Inspired by the stormy real-life romance between Italian actress Eleonora Duse and writer Gabriele D’Annunzio, Brandon Cole’s Imperfect Love, which opened this afternoon at the Connelly Theater, is a rather unfortunate imperfect storm of inconsistent acting, a mind-boggling plot, confusing dialogue, and confounding direction. In 1899 Rome, playwright Gabriele Torrisi (Rodrigo Lopresti) is furiously working away on his latest tale, being staged at the grand Teatro Argentina. His girlfriend and star, Eleonora Della Rosa (Cristina Spina), offers suggestions; they argue hotly; finally, they are joined by the rest of the company, debonair leading man Domenica (Aidan Redmond) and a pair of clowns, Marco (Ed Malone) and Beppo (David O’Hara), who serve as comic relief, à la Rosencrantz and Guildenstern, as well as a kind of Greek chorus by way of Waiting for Godot. All know that their play is in trouble, and they feel especially threatened by the growing popularity of dramas by up-and-comers Anton Chekhov and August Strindberg. “Is it my fault the critics hated my play and you in it?” Gabriele says to Rosa. As they work on trying to fix it, it is often hard to determine whether they are having genuine tiffs about their offstage relationship or are improvising new lines of dialogue, whether what they are saying is part of the play or the play within the play (and maybe even the play within the play within the play, or something like that). Domenica and Rosa consider moving on to perform an Ibsen play, while Gabriele floats the idea of his going to Paris to work with Sarah Bernhardt, whom Rosa loathes. Meanwhile, Marco and Beppo reveal an innate knowledge of theater as they add their own theories in order to save Gabriele’s play and keep their jobs.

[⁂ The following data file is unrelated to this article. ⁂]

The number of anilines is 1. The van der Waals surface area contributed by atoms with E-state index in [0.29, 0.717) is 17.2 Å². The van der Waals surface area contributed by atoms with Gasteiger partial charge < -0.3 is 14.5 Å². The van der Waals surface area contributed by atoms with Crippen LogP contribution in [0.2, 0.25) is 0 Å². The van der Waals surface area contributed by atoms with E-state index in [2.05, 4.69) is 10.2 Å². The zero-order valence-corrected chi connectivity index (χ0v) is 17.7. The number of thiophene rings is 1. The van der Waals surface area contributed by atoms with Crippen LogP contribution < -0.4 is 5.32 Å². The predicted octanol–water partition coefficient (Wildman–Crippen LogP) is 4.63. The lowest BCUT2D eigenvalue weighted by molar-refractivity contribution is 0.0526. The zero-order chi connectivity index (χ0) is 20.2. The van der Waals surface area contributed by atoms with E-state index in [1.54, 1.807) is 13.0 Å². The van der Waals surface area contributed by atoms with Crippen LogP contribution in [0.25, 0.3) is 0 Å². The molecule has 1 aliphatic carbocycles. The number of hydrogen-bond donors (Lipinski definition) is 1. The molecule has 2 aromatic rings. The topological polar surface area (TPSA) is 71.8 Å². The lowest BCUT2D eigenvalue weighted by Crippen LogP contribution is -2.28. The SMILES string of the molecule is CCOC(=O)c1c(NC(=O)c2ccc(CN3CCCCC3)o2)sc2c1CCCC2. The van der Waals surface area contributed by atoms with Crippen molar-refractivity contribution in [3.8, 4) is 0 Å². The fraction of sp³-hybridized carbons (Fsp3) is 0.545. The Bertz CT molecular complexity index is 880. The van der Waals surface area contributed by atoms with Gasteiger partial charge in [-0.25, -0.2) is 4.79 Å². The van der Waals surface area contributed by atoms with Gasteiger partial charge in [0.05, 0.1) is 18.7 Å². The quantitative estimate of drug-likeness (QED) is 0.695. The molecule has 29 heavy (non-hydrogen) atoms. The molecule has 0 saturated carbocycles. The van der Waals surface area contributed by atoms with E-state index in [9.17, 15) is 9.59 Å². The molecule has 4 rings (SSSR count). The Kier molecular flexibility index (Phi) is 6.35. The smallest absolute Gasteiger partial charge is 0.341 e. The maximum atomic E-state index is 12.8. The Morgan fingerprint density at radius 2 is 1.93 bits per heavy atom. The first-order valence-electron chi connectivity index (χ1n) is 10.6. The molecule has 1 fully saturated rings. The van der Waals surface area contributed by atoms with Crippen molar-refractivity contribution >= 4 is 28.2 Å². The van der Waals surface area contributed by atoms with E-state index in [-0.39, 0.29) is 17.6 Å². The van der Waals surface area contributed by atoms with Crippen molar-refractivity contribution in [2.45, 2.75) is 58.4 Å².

Cole started working on Imperfect Love in 1984, then teamed up with his longtime friend and collaborator, John Turturro, to turn it into the 1998 film Illuminata, which they cowrote. It was directed by Turturro, who starred as a playwright named Tuccio who was having issues with his latest play and his actress girlfriend, Rachel. Cole (Nothing Works, Pete Smalls Is Dead) first attempted to bring the play to the stage in 2000, then revised it in 2016, resulting in this world premiere that has inexplicably been extended to February 25 at the small but stately Connelly, a charming former opera house. Oscar winner Gianni Quaranta’s (A Room with a View, La Traviata) sets and period costumes are a bit too klunky (although the miniature model of the set and characters in the lobby is cool), and director Michael Di Jiacomo (Somewhere Tonight, Animals with the Tollkeeper) is unable to rein in the random feel of it all. (And speaking of reining in, what’s with the horse?) Redmond (A Particle of Dread, I Sell the Dead) is stalwart as Domenica, channeling Fernando Rey, and gangly L’École Internationale de Théâtre Jacques Lecoq clown-school graduate Malone (The Three Irish Widows Versus the Rest of the World) is fun to watch, but Lopresti (4am Redmond & Meda, I’m Not Me) and Spina (Texts&beheadings / ElizabethR, Kaos) lack any sort of chemistry, so the central romance feels flat and dull, zapping any energy from the play. “Now look here, I never gave up, not on one line no matter how weak it was, I never forced any moment,” Domenica says at one point. Unfortunately, sometimes it is better to just give up.